15 Eastern European Cult Classic Films You Should Know About

When the end of a war leaves an Iron Curtain and a totalitarian communist government in its wake, what is a filmmaker to do? The answer, based on what Eastern European film history seems to tells us, is to create satirical comedies that use bizarre scenarios, zany humor, and anything else available to get dissenting messages across without being shut down by film censors (and possibly imprisoned by the government). Here’s a list of 15 movies you may not have heard of — 14 of which survived the fall of the Berlin Wall — that have all achieved cult status in their European country of origin.

081a97df90c545c1067aef3b2a418208The Diamond Arm (Russian: Бриллиантовая рука), dir. Leonid Gaidai (1968)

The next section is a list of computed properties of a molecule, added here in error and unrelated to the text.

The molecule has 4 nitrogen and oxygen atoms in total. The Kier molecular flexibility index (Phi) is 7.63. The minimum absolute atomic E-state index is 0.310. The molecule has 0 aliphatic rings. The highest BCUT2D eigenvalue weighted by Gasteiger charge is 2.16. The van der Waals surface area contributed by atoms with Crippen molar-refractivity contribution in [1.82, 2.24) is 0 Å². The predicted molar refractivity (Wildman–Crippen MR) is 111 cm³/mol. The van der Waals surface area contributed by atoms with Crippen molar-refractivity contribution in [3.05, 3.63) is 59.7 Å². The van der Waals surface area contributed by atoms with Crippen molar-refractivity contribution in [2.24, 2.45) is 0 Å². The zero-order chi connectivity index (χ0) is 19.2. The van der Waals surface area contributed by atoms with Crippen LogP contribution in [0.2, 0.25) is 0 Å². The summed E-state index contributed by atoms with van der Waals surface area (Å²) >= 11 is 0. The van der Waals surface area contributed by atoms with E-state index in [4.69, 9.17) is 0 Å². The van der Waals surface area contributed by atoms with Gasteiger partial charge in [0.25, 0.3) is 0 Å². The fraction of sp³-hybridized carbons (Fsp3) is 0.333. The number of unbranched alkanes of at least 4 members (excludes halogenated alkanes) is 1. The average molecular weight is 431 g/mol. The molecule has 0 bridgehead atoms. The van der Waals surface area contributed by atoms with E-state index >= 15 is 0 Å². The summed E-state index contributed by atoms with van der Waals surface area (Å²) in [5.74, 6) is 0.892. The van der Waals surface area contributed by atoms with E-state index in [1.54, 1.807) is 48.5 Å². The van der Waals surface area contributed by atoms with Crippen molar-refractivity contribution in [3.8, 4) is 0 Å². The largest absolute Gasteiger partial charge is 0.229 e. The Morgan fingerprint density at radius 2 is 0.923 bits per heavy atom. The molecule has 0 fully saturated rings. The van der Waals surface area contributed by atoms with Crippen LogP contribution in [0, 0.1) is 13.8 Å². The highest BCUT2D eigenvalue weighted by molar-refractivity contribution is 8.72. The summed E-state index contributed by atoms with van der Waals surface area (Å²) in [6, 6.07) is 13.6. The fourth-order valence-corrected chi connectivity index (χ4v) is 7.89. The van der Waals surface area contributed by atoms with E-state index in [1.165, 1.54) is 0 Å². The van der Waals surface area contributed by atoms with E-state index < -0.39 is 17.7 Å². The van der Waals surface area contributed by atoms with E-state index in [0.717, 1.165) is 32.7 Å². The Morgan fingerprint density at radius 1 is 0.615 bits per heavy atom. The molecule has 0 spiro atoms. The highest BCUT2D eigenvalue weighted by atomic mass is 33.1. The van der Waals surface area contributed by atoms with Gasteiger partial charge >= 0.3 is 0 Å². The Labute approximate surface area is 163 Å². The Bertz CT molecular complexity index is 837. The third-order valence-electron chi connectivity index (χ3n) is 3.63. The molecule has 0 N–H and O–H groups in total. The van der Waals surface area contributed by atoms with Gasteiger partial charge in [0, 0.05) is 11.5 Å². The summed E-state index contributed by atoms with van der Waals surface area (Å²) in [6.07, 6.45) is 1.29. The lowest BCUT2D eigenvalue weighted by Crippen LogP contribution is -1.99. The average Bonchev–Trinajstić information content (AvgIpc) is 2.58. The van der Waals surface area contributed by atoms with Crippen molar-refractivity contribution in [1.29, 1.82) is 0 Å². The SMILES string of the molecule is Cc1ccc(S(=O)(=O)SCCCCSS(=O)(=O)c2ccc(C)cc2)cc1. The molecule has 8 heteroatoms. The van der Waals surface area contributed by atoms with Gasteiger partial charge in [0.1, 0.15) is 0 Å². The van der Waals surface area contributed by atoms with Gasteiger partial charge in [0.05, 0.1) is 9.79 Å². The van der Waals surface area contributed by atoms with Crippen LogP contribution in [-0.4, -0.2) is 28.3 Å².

Arguably one of the finest comedies of its time, The Diamond Arm follows “ordinary Soviet citizen” Semyon Gorbunkov (played by the legendary Yuri Nikulin) as he becomes the center of a diamond heist mix-up after two inept henchmen, Kozodoyev and Lyolik, mistake him for their courier on a cruise ship. Gorbunkov gets forced into an orthopedic cast with the contraband diamonds inside, and when the ship returns to the Soviet Union, he reveals what happened to the militsiya. Hilarity ensues as the militsiya captain goes undercover as a taxi driver and tries to use Gorbunkov as bait to catch the criminals. Meanwhile, Gorbunkov starts to see trouble at home when his wife suspects that he’s either having an affair… or he’s been recruited as a foreign spy. Since its 1968 debut, The Diamond Arm has since passed  innumerable phrases like “Idiot is forever” and “I’m not a coward… But I’m scared…” into mainstream Russian culture.